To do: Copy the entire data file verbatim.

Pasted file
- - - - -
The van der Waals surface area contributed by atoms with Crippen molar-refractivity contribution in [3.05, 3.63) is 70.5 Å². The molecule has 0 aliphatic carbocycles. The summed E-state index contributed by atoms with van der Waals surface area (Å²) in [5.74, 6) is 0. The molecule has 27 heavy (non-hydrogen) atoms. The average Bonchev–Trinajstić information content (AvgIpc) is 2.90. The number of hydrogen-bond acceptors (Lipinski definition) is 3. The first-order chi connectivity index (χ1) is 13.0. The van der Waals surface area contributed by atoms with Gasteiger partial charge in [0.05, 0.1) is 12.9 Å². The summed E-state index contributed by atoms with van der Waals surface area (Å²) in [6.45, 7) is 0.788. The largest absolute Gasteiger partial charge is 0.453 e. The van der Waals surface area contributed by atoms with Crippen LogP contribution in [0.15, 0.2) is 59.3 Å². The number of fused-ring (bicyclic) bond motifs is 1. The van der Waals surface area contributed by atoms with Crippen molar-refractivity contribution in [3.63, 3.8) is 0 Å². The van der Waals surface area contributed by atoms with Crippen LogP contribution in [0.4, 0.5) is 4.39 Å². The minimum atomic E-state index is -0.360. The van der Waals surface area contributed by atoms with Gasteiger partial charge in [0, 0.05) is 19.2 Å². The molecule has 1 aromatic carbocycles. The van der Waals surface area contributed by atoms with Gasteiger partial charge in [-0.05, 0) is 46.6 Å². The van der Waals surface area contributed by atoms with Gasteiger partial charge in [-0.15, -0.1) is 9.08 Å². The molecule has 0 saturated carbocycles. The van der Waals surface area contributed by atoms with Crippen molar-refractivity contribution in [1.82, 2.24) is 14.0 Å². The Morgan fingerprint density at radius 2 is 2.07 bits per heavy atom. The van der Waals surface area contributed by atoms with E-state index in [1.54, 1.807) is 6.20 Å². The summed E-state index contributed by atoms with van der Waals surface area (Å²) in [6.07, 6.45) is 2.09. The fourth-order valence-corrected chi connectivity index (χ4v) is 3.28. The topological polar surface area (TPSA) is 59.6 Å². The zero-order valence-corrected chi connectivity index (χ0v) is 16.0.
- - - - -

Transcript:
The van der Waals surface area contributed by atoms with Crippen molar-refractivity contribution in [3.05, 3.63) is 70.5 Å². The molecule has 0 aliphatic carbocycles. The summed E-state index contributed by atoms with van der Waals surface area (Å²) in [5.74, 6) is 0. The molecule has 27 heavy (non-hydrogen) atoms. The average Bonchev–Trinajstić information content (AvgIpc) is 2.90. The number of hydrogen-bond acceptors (Lipinski definition) is 3. The first-order chi connectivity index (χ1) is 13.0. The van der Waals surface area contributed by atoms with Gasteiger partial charge in [0.05, 0.1) is 12.9 Å². The summed E-state index contributed by atoms with van der Waals surface area (Å²) in [6.45, 7) is 0.788. The largest absolute Gasteiger partial charge is 0.453 e. The van der Waals surface area contributed by atoms with Crippen LogP contribution in [0.15, 0.2) is 59.3 Å². The number of fused-ring (bicyclic) bond motifs is 1. The van der Waals surface area contributed by atoms with Crippen molar-refractivity contribution in [3.63, 3.8) is 0 Å². The van der Waals surface area contributed by atoms with Crippen LogP contribution in [0.4, 0.5) is 4.39 Å². The minimum atomic E-state index is -0.360. The van der Waals surface area contributed by atoms with Gasteiger partial charge in [0, 0.05) is 19.2 Å². The molecule has 1 aromatic carbocycles. The van der Waals surface area contributed by atoms with Gasteiger partial charge in [-0.05, 0) is 46.6 Å². The van der Waals surface area contributed by atoms with Gasteiger partial charge in [-0.15, -0.1) is 9.08 Å². The molecule has 0 saturated carbocycles. The van der Waals surface area contributed by atoms with Crippen molar-refractivity contribution in [1.82, 2.24) is 14.0 Å². The Morgan fingerprint density at radius 2 is 2.07 bits per heavy atom. The van der Waals surface area contributed by atoms with E-state index in [1.54, 1.807) is 6.20 Å². The summed E-state index contributed by atoms with van der Waals surface area (Å²) in [6.07, 6.45) is 2.09. The fourth-order valence-corrected chi connectivity index (χ4v) is 3.28. The topological polar surface area (TPSA) is 59.6 Å². The zero-order valence-corrected chi connectivity index (χ0v) is 16.0.